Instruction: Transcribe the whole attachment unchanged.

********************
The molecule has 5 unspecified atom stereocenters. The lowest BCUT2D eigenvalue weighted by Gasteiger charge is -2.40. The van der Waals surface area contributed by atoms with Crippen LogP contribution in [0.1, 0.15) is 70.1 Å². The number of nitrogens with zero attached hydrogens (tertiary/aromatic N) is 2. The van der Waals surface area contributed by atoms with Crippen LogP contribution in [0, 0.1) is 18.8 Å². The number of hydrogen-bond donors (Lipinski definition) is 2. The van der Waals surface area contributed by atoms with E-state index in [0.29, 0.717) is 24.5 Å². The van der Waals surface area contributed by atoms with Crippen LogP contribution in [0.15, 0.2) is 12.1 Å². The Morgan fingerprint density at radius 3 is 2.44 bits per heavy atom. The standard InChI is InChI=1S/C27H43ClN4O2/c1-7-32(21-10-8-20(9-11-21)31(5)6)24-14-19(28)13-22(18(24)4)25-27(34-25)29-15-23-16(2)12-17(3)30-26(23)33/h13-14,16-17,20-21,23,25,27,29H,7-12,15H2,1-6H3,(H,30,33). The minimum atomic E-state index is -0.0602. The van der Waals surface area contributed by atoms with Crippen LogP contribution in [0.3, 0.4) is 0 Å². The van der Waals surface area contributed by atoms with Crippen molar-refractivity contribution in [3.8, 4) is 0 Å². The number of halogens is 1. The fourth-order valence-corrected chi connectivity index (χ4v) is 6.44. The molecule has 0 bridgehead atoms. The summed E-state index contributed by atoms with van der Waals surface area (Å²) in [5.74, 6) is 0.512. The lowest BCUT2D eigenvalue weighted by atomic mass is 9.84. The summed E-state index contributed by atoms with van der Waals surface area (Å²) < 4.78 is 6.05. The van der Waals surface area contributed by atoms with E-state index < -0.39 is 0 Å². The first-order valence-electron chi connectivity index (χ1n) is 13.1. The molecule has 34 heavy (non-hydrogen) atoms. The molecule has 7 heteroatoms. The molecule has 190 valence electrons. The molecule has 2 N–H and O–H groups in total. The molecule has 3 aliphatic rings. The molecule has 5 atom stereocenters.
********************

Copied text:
The molecule has 5 unspecified atom stereocenters. The lowest BCUT2D eigenvalue weighted by Gasteiger charge is -2.40. The van der Waals surface area contributed by atoms with Crippen LogP contribution in [0.1, 0.15) is 70.1 Å². The number of nitrogens with zero attached hydrogens (tertiary/aromatic N) is 2. The van der Waals surface area contributed by atoms with Crippen LogP contribution in [0, 0.1) is 18.8 Å². The number of hydrogen-bond donors (Lipinski definition) is 2. The van der Waals surface area contributed by atoms with E-state index in [0.29, 0.717) is 24.5 Å². The van der Waals surface area contributed by atoms with Crippen LogP contribution in [0.15, 0.2) is 12.1 Å². The Morgan fingerprint density at radius 3 is 2.44 bits per heavy atom. The standard InChI is InChI=1S/C27H43ClN4O2/c1-7-32(21-10-8-20(9-11-21)31(5)6)24-14-19(28)13-22(18(24)4)25-27(34-25)29-15-23-16(2)12-17(3)30-26(23)33/h13-14,16-17,20-21,23,25,27,29H,7-12,15H2,1-6H3,(H,30,33). The minimum atomic E-state index is -0.0602. The van der Waals surface area contributed by atoms with Crippen LogP contribution in [0.3, 0.4) is 0 Å². The van der Waals surface area contributed by atoms with Crippen molar-refractivity contribution in [3.8, 4) is 0 Å². The number of halogens is 1. The fourth-order valence-corrected chi connectivity index (χ4v) is 6.44. The molecule has 0 bridgehead atoms. The summed E-state index contributed by atoms with van der Waals surface area (Å²) in [5.74, 6) is 0.512. The lowest BCUT2D eigenvalue weighted by atomic mass is 9.84. The summed E-state index contributed by atoms with van der Waals surface area (Å²) < 4.78 is 6.05. The van der Waals surface area contributed by atoms with E-state index < -0.39 is 0 Å². The first-order valence-electron chi connectivity index (χ1n) is 13.1. The molecule has 34 heavy (non-hydrogen) atoms. The molecule has 7 heteroatoms. The molecule has 190 valence electrons. The molecule has 2 N–H and O–H groups in total. The molecule has 3 aliphatic rings. The molecule has 5 atom stereocenters.